In Ancient Roman architecture
(from Latin crypta
) is a covered corridor or passageway.
The usual English is "cryptoportico
cryptoportico is a semi-subterranean gallery whose vaulting
structures aboveground and which is lit from
openings at the tops of its arches. On sloping sites the
cryptoporticus is often partially at ground level and supports a
structure such as a forum
or Roman villa
, in which case it served as
. It is often vaulted
and lit by openings in the
vault. In the letters of Pliny the
, the term is used as a synonym of crypt
. The shade and semi-excavated site of a
cryptoportico provided cool and moderated temperatures useful for
storage of perishables, while it offered a level and slightly
for the superstructure.
Examples of cryptoporticus
cryptoporticus of Arles, dating from
the 1st century BC was built as
foundation for the forum, which has since been replaced by the
Chapel of the Jesuit College and the City Hall.
Three double, parallel tunnels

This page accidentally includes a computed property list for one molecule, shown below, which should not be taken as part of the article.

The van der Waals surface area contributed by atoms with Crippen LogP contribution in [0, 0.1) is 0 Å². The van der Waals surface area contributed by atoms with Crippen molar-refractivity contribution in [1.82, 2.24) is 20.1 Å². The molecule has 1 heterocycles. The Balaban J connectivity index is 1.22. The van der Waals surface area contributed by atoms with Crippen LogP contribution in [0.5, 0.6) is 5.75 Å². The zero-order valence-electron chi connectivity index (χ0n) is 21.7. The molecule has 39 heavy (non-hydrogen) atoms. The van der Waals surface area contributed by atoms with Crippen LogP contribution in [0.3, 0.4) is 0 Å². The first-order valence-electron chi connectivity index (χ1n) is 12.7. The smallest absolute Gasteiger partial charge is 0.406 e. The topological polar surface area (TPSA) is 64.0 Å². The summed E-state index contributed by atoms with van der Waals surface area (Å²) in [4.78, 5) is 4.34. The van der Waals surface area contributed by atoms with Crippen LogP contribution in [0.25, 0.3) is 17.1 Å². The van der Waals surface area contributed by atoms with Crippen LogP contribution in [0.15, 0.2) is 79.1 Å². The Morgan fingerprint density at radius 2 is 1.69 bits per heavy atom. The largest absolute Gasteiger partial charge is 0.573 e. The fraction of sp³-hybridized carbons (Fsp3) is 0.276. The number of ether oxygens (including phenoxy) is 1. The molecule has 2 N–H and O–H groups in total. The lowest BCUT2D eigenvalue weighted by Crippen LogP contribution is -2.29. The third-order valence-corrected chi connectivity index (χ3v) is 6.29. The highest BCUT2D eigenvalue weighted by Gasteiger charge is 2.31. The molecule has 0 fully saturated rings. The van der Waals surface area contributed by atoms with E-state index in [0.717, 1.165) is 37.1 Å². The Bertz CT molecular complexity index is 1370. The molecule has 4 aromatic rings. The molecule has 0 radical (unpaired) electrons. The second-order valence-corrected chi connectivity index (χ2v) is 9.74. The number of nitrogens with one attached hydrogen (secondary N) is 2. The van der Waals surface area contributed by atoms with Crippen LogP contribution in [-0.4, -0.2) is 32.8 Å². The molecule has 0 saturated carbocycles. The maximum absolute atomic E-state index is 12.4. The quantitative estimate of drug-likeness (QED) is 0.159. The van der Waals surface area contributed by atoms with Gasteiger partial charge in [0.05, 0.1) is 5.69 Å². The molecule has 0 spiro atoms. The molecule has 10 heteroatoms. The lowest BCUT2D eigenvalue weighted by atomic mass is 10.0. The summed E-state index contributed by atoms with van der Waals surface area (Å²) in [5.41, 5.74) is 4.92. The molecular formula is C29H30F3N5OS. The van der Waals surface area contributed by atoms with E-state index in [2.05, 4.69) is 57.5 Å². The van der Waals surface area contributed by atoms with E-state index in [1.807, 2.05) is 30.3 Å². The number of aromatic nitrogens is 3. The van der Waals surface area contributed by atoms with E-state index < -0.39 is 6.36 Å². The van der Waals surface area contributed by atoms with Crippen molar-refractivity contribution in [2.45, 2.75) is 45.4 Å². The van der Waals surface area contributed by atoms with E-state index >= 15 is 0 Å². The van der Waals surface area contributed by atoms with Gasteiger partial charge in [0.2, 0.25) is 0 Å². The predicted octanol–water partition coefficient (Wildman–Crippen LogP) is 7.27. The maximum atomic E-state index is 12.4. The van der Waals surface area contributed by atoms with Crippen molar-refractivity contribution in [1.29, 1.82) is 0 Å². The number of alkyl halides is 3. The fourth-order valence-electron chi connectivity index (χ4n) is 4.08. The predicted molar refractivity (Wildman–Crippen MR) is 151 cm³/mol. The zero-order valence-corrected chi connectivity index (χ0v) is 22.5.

arranged in the form of a U are supported by fifty piers
. Masons' marks on
the stonework indicate that it was built by Greeks, probably from
Marseille. Similar structures in Narbonne, Reims, and
Bavay were used as granaries.
The cryptoporticus at Arles is,
however, too damp for prolonged storage and may have served as a
for public slaves
cryptoporticus of Reims, formerly
enclosing three sides of the forum, is of Gallo-Roman origin and was probably built during
the 3rd century.
Today, only its Eastern part remains, but
this is unusually well preserved for a Gallo-Roman structure.
well-known examples include the cryptoporticus of Hadrian's Villa and that of the House of the Cryptoporticus in